Networking is a mind game. If you’re anything like me, first you have an internal negotiation just to get yourself to the event. Then you have to psych yourself up and issue yourself the reminder that if you make five or six connections, the mission was a resounding success.
It can be so easy to get stuck in your head when you’re networking that when confronted with a room full of people you get distracted from the mission and forget all the networking tricks you had up your sleeve. The thing is, though, in order to make connections that matter, you really only need to remember three things. So instead of wandering around your next event like child lost in the woods, let us guide you in some thought hacks and mental tricks to help boost your confidence and ability to make professional connections that could have a profound impact on your career.
1. Network ‘Clean’ Research out of Northwestern University suggested that participants in a study who were asked to “think of a time they behaved with the intention of building a professional relationship” were more likely to feel “dirty” about networking. Their counterparts, who were asked to think about the act of making personal connections, seemed to feel better about the interaction.
Networking mentor Marsha Shandur suggests thinking about networking as “making industry friends.” She says, “You want to look at everything from a ‘friendship-y’ point of view.”
Treat the people you meet, well, like people. The networking context can be so forced, we can forget we’re all people outside the room with lives and professions that are important to us. So find out what’s really important to the person you’re talking to by asking questions and being curious. Be willing to admit you never heard of something, and ask them to expound. There’s no shame in saying, “Tell me more about that…” In fact, it’s a great way to keep a conversation going!
Then, the next time you meet someone at a networking event and create a connection you’d like to nurture, make sure to send a personalized follow-up email. Reference things they said in your conversation. This makes them feel seen and heard. And maybe even do a little sleuthing to find out what they’re into so you can be a useful source of information.
2. Own Your Value These relationships aren’t meant to be one-sided. Even if you have a lot to gain from an introduction, don’t underestimate what you can bring to the table.
Cynthia Greenawalt, an expert in building social capital and contributing author of Masters Of Networking, suggests asking yourself: “What’s the music I’m playing as I walk into the interaction?” before starting any networking conversation. If it’s not an empowering tune, it’s not going to work. “Get in touch with what’s great about you,” she says, “otherwise you’re in the ‘I hope you like me’ mode.” If you show up owning your value, you’re more likely to develop a strong, mutually beneficial relationship rather than seeming like an excited fan.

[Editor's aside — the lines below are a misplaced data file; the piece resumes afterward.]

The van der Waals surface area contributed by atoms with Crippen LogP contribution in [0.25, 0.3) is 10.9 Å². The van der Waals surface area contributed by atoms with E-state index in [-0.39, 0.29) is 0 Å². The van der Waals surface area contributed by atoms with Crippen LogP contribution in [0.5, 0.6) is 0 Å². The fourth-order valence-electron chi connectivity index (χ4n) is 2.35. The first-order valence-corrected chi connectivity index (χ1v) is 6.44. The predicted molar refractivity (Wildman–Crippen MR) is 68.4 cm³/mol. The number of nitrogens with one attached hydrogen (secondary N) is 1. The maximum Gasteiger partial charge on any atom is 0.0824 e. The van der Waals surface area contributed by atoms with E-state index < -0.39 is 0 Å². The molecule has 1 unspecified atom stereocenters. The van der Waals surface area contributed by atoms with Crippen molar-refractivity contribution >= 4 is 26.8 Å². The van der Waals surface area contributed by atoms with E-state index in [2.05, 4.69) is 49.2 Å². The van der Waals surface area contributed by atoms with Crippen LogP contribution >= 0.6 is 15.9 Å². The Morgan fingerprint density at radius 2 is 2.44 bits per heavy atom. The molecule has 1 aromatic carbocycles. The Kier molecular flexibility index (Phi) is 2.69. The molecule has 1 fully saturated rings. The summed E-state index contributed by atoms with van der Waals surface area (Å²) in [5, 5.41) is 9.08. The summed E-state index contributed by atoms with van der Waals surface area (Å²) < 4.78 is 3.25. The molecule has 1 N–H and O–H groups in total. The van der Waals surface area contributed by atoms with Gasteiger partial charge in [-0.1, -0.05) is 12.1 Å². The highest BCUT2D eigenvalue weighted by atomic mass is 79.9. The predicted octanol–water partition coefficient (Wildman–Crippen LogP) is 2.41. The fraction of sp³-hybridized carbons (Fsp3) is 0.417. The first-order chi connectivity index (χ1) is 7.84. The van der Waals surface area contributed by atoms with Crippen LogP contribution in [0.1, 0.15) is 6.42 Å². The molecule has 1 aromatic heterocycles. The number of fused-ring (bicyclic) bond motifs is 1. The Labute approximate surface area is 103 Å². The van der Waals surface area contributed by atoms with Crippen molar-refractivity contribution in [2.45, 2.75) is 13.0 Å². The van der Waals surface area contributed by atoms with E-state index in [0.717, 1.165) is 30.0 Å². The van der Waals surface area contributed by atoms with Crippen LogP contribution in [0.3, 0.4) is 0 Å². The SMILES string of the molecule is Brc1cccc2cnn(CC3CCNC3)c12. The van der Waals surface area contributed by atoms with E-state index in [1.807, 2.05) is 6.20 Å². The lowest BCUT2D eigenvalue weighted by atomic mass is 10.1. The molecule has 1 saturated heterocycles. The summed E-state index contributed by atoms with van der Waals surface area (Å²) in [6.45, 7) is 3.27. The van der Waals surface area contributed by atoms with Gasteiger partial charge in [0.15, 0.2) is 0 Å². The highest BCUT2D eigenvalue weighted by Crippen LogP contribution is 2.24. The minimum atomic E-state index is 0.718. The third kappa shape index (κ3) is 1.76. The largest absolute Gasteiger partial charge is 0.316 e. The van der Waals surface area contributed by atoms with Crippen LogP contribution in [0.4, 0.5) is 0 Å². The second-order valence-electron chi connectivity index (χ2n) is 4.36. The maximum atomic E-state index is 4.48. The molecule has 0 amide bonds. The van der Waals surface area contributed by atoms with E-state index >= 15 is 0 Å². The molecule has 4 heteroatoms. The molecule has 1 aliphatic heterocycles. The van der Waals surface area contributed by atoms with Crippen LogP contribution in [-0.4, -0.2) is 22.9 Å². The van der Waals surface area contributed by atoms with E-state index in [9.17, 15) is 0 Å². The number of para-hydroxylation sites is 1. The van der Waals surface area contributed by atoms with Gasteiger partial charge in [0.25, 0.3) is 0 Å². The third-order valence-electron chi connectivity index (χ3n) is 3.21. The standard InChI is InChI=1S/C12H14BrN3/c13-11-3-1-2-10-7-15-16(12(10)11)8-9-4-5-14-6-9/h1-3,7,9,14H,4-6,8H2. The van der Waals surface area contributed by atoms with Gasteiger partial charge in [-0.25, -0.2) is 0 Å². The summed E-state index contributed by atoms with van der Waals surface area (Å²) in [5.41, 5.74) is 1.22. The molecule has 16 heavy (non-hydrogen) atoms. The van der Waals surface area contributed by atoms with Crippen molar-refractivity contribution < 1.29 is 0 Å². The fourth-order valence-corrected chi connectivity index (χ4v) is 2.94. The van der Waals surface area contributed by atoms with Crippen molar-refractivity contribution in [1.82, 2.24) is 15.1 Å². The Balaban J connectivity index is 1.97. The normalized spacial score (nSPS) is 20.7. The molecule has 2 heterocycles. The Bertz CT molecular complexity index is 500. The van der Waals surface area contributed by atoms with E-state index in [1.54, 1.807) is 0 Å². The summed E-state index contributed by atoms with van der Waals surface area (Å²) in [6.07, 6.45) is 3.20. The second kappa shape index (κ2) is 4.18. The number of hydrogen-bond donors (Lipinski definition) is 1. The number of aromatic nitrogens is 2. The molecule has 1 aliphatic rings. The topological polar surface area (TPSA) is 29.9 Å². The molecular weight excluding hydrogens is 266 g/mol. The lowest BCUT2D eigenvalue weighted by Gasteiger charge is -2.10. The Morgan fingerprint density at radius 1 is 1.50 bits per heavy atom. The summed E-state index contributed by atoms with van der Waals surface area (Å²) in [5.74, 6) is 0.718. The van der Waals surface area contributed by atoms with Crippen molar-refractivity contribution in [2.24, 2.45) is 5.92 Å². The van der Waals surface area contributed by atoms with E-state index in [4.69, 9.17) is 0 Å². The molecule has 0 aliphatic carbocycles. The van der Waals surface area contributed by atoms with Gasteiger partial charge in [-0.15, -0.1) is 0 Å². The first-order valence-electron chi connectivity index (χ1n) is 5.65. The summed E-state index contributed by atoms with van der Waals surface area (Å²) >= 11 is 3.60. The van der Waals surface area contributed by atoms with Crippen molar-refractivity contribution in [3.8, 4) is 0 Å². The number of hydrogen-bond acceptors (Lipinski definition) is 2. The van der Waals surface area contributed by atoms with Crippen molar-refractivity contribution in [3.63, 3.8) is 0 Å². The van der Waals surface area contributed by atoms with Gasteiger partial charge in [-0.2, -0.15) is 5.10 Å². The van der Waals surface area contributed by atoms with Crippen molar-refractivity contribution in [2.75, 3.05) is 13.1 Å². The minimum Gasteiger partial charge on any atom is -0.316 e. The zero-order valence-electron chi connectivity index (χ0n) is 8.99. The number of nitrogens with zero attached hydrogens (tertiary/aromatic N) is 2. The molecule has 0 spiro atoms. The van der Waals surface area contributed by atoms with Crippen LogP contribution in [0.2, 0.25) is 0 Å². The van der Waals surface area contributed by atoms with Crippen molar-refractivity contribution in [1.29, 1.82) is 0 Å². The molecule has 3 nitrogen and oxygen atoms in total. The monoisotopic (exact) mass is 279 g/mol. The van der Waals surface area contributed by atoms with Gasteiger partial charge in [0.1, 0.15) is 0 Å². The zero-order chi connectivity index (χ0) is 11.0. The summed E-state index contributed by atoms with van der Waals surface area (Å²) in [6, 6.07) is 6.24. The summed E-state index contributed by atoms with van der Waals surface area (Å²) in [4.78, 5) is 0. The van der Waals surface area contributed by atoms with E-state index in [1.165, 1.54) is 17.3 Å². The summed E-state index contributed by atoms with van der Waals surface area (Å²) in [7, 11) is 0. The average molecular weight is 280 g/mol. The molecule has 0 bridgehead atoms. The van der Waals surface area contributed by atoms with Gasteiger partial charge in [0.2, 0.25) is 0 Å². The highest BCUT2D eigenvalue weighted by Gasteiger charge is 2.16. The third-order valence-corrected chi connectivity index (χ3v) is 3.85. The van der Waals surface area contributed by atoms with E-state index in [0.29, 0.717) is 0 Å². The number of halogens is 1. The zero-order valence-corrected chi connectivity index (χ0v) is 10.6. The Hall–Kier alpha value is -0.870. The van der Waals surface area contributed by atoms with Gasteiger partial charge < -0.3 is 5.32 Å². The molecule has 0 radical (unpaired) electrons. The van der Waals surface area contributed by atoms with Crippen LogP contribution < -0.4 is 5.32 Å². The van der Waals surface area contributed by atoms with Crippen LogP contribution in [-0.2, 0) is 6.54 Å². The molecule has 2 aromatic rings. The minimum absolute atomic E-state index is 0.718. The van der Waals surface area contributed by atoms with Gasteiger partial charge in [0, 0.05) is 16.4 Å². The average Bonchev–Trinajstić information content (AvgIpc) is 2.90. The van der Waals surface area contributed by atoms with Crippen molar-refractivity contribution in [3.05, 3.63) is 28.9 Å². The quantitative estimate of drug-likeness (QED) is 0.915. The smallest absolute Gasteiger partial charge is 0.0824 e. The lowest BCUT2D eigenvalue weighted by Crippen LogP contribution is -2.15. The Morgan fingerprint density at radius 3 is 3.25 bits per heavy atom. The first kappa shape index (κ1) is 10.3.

Find your value by asking yourself what you bring to the table that’s relevant in this interaction. Identify the need you’re fulfilling in the eyes of the people with whom you’re interacting. And, finally, look to what makes you different than other people in your space. This could be anything from your personal or professional past to a passion that helps you connect with people.
Make this your networking mantra: “I am someone worth knowing.”
3. Farm Strategically Greenawalt also suggests “identifying what kind of fruit could come from the tree you’re cultivating. Don’t network blindly or randomly.”
This is strategic networking, which Harvard Business Review says is the most important for growth. Strategic networking goes beyond just chatting with anyone who will talk you up at a networking event and instead pushes you to identify people who can help you see the big picture, figure out where your unique skill set or viewpoint fits in, and work to connect with them.
This kind of networking might mean asking for introductions to big-wigs in your industry. But, it will be important to think to yourself “Am I into this person?” as the relationship evolves. If the answer is no, get out before the things gets icky or you end up wasting a ton of time. If you prolong the relationship, the person might start to feel used. (You’re not that into them yet you’re using them for their contacts and industry knowledge.) The fruit you end up harvesting will be kind of rotten.
If the answer is yes, channel your energy into continuing to nourish and build the relationship—and spend your time there rather than attending tons of random events.
This article is a repost from Forbes.com